The Tim Geithner FOMC Transcript Sampler: Clueless In The Eye Of The 2007-2008 Financial Storm

The occasion of this year has lent itself to what I sense is more and more the drive to set down “history” before a full review can coalesce interpretations that might not be kind. I’m talking about Ben Bernanke now “speaking his mind” and the cast of 2008 writing books to tell their side. It is highly natural of any important affair or episode, not just to set the story straight but in the case of the Great Financial Crisis to try to ensure successful deflection of blame and retribution.

I said it before and I will continue to make the case that the actions taken by policymakers and those in “important” positions within the industry should discredit the entire mainstream monetary and economic philosophy for all time. Everyone associated with that should be removed from their positions and made to answer for their actions. The release of the 2008 FOMC transcripts this year demand as much, which is why I suspect the timing of this flood of historical revision is not coincidence.

The latest, and maybe the worst, of such is Tim Geithner’s latest offering. From what I understand, Warren Buffet is quoted on the back jacket of the book “delicately” advancing this cause to reimagine Beavis’ role.

Sensational…Tim’s book will forever be the definitive work on what causes financial panics and what must be done to stem them when they occur.

If there is any subtleness to that thought it is likely the intent of the entire book – to use what came after to frame what came before. If you accept the idea that TARP and QE “saved us” from utter ruin you are more likely to accept his version of events that came before. And, more importantly, to do so suspending all disbelief.

We have seen this before. Milton Friedman’s 1963 masterwork (with Anna Schwartz) was more than a little revisionist. He is credited with “saving capitalism” by finding a monetarist “answer” to the Great Depression. Using his theories and analysis, it was believed possible to design “what must be done to stem them when they occur.” The Fed erred in 1930 and again in 1931. And then again in 1936.

If you favor that interpretation, you are less likely to be curious about where the panic came from in the first place. In fact, scholarly inquisition is very conspicuous in its almost perfect avoidance of the 1920’s, devoting immense volumes and effort at only the 1930’s. Could it be that the decade preceding the Great Depression was the first time that central banks openly experimented with economic control? That’s where the focus on the 30’s subtly washes away the 20’s, as it restores the idea of a command economy once it was suggested the downside could have been “contained.”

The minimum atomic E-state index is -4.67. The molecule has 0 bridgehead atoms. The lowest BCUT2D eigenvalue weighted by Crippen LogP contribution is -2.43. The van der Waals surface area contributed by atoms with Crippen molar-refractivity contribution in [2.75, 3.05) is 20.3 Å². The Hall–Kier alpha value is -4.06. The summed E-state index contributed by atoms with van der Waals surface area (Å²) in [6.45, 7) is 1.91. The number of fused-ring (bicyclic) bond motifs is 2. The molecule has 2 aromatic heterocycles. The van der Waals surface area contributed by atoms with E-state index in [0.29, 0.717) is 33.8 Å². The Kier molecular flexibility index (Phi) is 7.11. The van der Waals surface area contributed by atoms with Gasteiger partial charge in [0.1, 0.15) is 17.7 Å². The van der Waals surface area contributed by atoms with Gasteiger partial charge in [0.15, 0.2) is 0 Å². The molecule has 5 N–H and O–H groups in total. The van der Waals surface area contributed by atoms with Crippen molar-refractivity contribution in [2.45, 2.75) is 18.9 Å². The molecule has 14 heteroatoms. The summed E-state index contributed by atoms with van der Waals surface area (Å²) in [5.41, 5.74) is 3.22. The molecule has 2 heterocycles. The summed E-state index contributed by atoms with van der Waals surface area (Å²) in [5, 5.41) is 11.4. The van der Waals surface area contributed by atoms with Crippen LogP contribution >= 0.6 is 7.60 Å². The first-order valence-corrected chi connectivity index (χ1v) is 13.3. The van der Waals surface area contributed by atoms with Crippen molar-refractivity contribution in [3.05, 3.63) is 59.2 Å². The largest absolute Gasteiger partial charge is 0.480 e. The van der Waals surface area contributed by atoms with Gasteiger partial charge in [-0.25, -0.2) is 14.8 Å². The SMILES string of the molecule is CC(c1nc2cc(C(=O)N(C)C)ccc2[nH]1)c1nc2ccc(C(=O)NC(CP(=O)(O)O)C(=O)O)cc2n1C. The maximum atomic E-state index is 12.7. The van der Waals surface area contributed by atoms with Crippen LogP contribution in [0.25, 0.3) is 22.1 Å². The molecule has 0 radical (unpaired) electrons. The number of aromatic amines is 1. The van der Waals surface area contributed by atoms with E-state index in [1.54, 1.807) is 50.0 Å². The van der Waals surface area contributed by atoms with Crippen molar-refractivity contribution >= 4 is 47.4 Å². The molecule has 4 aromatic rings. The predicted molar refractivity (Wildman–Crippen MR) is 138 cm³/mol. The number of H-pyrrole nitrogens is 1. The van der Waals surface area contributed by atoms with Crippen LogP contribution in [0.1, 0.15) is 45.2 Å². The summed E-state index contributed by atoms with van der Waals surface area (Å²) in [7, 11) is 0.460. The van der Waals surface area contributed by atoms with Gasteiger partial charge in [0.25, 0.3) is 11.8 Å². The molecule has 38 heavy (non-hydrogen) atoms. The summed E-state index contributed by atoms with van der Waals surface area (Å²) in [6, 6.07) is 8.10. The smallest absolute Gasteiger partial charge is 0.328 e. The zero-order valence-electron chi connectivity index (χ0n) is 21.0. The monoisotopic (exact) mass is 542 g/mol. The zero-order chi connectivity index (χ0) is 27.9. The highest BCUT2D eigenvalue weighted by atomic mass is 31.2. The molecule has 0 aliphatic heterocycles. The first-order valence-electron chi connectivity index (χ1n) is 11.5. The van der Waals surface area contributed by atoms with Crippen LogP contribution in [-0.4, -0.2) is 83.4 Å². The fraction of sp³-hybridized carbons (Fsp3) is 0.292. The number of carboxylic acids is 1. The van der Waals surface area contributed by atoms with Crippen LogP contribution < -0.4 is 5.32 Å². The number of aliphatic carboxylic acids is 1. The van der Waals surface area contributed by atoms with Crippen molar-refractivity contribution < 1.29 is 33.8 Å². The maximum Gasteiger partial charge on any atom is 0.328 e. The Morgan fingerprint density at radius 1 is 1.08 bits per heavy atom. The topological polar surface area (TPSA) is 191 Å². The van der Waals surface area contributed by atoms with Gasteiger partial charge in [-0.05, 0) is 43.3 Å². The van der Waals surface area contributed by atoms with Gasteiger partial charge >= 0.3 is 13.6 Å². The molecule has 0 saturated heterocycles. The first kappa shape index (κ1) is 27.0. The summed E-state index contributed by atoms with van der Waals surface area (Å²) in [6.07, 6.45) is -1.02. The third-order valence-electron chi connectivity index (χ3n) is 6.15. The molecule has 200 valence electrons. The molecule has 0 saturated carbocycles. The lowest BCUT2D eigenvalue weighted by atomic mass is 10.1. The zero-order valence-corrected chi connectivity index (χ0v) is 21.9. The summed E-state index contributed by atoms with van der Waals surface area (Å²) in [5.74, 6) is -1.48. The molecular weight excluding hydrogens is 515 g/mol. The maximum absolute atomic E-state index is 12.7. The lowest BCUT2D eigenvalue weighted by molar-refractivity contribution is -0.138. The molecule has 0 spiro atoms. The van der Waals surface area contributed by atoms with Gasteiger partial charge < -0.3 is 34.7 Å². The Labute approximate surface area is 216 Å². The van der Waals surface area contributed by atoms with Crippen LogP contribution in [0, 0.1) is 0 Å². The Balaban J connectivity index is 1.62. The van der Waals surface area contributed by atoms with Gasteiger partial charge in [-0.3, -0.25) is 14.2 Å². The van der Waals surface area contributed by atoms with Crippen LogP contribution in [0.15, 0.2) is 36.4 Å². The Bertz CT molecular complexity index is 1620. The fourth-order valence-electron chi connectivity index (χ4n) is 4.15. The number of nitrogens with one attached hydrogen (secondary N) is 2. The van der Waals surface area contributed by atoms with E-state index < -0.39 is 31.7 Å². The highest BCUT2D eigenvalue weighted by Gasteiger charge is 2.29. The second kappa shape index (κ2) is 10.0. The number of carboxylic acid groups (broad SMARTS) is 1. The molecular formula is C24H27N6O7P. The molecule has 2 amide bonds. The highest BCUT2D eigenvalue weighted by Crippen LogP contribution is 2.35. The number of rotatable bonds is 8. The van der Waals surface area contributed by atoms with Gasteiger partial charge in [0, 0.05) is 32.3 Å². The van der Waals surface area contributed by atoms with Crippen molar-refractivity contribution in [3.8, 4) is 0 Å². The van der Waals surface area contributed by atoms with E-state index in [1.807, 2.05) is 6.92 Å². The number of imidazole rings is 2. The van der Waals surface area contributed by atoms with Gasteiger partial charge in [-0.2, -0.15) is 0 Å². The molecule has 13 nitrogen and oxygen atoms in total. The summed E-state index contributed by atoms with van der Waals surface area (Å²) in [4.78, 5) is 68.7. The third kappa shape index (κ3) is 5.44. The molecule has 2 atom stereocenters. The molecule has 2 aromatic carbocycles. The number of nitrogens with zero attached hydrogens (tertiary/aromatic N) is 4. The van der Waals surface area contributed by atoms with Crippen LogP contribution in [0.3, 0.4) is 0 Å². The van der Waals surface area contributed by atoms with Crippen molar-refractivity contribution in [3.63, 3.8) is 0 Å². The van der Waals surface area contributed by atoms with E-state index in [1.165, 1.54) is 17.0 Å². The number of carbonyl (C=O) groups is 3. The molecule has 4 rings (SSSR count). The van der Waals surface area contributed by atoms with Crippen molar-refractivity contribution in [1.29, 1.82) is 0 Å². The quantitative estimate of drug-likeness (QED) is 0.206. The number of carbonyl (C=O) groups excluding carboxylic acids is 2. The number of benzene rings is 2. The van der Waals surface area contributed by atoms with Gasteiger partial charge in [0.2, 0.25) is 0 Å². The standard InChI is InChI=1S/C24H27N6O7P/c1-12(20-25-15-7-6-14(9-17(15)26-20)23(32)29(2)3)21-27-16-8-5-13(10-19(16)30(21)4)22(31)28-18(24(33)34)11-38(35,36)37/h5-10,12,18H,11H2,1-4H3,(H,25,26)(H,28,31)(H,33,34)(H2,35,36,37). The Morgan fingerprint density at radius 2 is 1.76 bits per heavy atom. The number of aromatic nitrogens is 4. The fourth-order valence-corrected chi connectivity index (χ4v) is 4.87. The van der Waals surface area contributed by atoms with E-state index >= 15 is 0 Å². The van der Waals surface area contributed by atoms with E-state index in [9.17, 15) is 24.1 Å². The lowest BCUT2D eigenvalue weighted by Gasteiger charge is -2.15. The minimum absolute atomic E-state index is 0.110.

For myself and what I believe as the vast majority of the human race, I’d much rather avoid the destructive impulse in the first place that to place all effort, energy and systems management to belated mitigation of disaster.

In the late 1920’s it was highly evident where the bubble was coming from, particularly since the Fed’s control attempts at sterilizing gold movements (which wasn’t supposed to occur in a real gold standard) created a vast and durable subsidy for stock speculation. By holding the federal funds rate (a relatively new and not fully understood development) and the discount rate artificially below call money (a primitive form of margin debt) it was a direct pipeline from credit creation to stock prices.

Call money balances outstanding in 1926 were about $2 billion, growing to $3.9 billion by the end of 1928. Just before the crash call money balances were an insane $6.4 billion (to put that into perspective, total money stock according to Friedman and Schwartz in 1929 was just $45 billion). Against that bubble backdrop there was the 1927 recession and weak recovery. In other words, a bubble in asset prices (and not just stocks, but also real estate) occurring while the economy only “muddled.” Given what has transpired recently, you might think a more detailed analysis of the pre-crash era, setting aside the subtly misleading focus on afterward, would be at least interesting if not downright instructive.

From what I can tell of the past few months, it seems the orthodoxy has garnered another lesson of that age, namely don’t wait two decades to begin rewriting history.

August 10, 2007 – Eurodollar market freeze

GEITHNER We have no indication that the major, more diversified institutions are facing any funding pressure. In fact, some of them report what we classically see in a context like this, which is that money is flowing to them. That, of course, could change quickly. But apart from those that are more narrowly in the mortgage market that can’t basically sell any non-agency products, I don’t think we’re seeing any sense of funding pressure.
GEITHNER If we think that there’s a liquidity problem that could be effectively relaxed by encouraging people to come to the window and that would make them more likely to help meet that constraint, then we can get to that point. But at this stage I don’t think it’s helpful or necessary for us to try to induce these people to on-lend what they may come to us later in the day for at the window. We may get to that point, but I don’t think that makes sense now.
GEITHNER I think there is a general sense that a lot of this subprime stuff ended up, as it has in the past, in institutions in Europe. So I assume that we have the risk that, as the tide recedes further, you will see more distress there. But, again, we have no indication from any of our counterparts yet that any major institutions face a significant funding or solvency issue.
All contained then.

December 11, 2007